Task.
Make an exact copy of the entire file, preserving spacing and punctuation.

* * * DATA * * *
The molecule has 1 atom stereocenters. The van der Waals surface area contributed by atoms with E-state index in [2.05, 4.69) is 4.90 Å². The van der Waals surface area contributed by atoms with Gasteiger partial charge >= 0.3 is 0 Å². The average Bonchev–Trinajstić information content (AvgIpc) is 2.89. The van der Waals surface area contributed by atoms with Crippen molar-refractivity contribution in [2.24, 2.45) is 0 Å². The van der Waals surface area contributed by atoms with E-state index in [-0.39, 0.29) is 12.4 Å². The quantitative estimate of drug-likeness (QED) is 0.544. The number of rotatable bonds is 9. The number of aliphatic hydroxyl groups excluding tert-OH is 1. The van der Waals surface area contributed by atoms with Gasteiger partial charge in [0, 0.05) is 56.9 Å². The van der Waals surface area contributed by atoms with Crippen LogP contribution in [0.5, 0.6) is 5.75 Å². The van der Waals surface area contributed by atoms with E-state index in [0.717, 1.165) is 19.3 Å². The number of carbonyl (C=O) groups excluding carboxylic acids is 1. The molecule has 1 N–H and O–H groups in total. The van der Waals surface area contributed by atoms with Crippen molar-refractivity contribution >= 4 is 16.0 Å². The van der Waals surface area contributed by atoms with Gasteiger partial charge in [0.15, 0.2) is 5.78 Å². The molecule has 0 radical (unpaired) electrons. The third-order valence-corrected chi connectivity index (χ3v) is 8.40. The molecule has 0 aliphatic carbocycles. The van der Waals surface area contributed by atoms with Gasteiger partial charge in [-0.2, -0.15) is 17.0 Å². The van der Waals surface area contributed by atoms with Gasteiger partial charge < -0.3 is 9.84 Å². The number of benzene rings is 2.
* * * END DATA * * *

The molecule has 1 atom stereocenters. The van der Waals surface area contributed by atoms with E-state index in [2.05, 4.69) is 4.90 Å². The van der Waals surface area contributed by atoms with Gasteiger partial charge >= 0.3 is 0 Å². The average Bonchev–Trinajstić information content (AvgIpc) is 2.89. The van der Waals surface area contributed by atoms with Crippen molar-refractivity contribution in [2.24, 2.45) is 0 Å². The van der Waals surface area contributed by atoms with E-state index in [-0.39, 0.29) is 12.4 Å². The quantitative estimate of drug-likeness (QED) is 0.544. The number of rotatable bonds is 9. The number of aliphatic hydroxyl groups excluding tert-OH is 1. The van der Waals surface area contributed by atoms with Gasteiger partial charge in [0, 0.05) is 56.9 Å². The van der Waals surface area contributed by atoms with Crippen LogP contribution in [0.5, 0.6) is 5.75 Å². The van der Waals surface area contributed by atoms with E-state index in [0.717, 1.165) is 19.3 Å². The number of carbonyl (C=O) groups excluding carboxylic acids is 1. The molecule has 1 N–H and O–H groups in total. The van der Waals surface area contributed by atoms with Crippen molar-refractivity contribution >= 4 is 16.0 Å². The van der Waals surface area contributed by atoms with Gasteiger partial charge in [0.15, 0.2) is 5.78 Å². The molecule has 0 radical (unpaired) electrons. The third-order valence-corrected chi connectivity index (χ3v) is 8.40. The molecule has 0 aliphatic carbocycles. The van der Waals surface area contributed by atoms with Gasteiger partial charge in [-0.2, -0.15) is 17.0 Å². The van der Waals surface area contributed by atoms with Gasteiger partial charge < -0.3 is 9.84 Å². The number of benzene rings is 2.